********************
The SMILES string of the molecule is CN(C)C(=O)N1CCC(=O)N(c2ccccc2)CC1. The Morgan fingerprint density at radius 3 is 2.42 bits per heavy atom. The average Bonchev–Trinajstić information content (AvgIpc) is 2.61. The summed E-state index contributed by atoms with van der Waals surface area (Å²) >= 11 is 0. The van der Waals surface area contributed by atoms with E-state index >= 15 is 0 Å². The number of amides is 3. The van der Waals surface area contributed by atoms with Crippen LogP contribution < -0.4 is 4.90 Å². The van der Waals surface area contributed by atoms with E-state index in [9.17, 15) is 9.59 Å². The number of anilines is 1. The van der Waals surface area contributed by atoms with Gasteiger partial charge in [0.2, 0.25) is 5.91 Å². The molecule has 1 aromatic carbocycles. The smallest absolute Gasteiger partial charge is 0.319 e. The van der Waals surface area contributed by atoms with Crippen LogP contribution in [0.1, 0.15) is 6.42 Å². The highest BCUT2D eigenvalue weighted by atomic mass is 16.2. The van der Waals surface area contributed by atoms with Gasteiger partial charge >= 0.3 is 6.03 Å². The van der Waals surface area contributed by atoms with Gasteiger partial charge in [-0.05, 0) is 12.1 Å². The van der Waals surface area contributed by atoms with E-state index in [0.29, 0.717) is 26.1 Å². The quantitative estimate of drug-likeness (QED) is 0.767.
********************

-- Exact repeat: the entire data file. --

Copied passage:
The SMILES string of the molecule is CN(C)C(=O)N1CCC(=O)N(c2ccccc2)CC1. The Morgan fingerprint density at radius 3 is 2.42 bits per heavy atom. The average Bonchev–Trinajstić information content (AvgIpc) is 2.61. The summed E-state index contributed by atoms with van der Waals surface area (Å²) >= 11 is 0. The van der Waals surface area contributed by atoms with E-state index >= 15 is 0 Å². The number of amides is 3. The van der Waals surface area contributed by atoms with Crippen LogP contribution < -0.4 is 4.90 Å². The van der Waals surface area contributed by atoms with E-state index in [9.17, 15) is 9.59 Å². The number of anilines is 1. The van der Waals surface area contributed by atoms with Gasteiger partial charge in [0.2, 0.25) is 5.91 Å². The molecule has 1 aromatic carbocycles. The smallest absolute Gasteiger partial charge is 0.319 e. The van der Waals surface area contributed by atoms with Crippen LogP contribution in [0.1, 0.15) is 6.42 Å². The highest BCUT2D eigenvalue weighted by atomic mass is 16.2. The van der Waals surface area contributed by atoms with Gasteiger partial charge >= 0.3 is 6.03 Å². The van der Waals surface area contributed by atoms with Gasteiger partial charge in [-0.05, 0) is 12.1 Å². The van der Waals surface area contributed by atoms with E-state index in [0.29, 0.717) is 26.1 Å². The quantitative estimate of drug-likeness (QED) is 0.767.